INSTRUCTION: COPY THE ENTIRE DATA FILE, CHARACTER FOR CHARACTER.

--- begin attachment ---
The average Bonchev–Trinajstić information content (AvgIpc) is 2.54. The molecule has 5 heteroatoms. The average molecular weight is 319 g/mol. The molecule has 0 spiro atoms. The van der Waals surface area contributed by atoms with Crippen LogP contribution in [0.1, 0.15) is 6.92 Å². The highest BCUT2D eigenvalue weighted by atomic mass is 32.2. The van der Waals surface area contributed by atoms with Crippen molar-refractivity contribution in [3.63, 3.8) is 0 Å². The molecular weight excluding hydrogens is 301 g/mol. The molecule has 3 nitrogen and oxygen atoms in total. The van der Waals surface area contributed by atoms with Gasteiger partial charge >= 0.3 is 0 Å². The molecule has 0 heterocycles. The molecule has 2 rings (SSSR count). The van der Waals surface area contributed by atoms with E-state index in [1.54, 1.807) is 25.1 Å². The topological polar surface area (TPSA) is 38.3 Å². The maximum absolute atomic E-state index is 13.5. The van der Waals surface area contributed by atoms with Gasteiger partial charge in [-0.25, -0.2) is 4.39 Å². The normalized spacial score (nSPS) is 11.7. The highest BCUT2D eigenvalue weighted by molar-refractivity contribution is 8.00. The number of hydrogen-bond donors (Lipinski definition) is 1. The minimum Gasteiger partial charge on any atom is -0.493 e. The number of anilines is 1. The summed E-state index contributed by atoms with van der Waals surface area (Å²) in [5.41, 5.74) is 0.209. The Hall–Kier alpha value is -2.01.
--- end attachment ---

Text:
The average Bonchev–Trinajstić information content (AvgIpc) is 2.54. The molecule has 5 heteroatoms. The average molecular weight is 319 g/mol. The molecule has 0 spiro atoms. The van der Waals surface area contributed by atoms with Crippen LogP contribution in [0.1, 0.15) is 6.92 Å². The highest BCUT2D eigenvalue weighted by atomic mass is 32.2. The van der Waals surface area contributed by atoms with Crippen molar-refractivity contribution in [3.63, 3.8) is 0 Å². The molecular weight excluding hydrogens is 301 g/mol. The molecule has 3 nitrogen and oxygen atoms in total. The van der Waals surface area contributed by atoms with Gasteiger partial charge >= 0.3 is 0 Å². The molecule has 0 heterocycles. The molecule has 2 rings (SSSR count). The van der Waals surface area contributed by atoms with E-state index in [1.54, 1.807) is 25.1 Å². The topological polar surface area (TPSA) is 38.3 Å². The maximum absolute atomic E-state index is 13.5. The van der Waals surface area contributed by atoms with Gasteiger partial charge in [-0.25, -0.2) is 4.39 Å². The normalized spacial score (nSPS) is 11.7. The highest BCUT2D eigenvalue weighted by molar-refractivity contribution is 8.00. The number of hydrogen-bond donors (Lipinski definition) is 1. The minimum Gasteiger partial charge on any atom is -0.493 e. The number of anilines is 1. The summed E-state index contributed by atoms with van der Waals surface area (Å²) in [5.41, 5.74) is 0.209. The Hall–Kier alpha value is -2.01.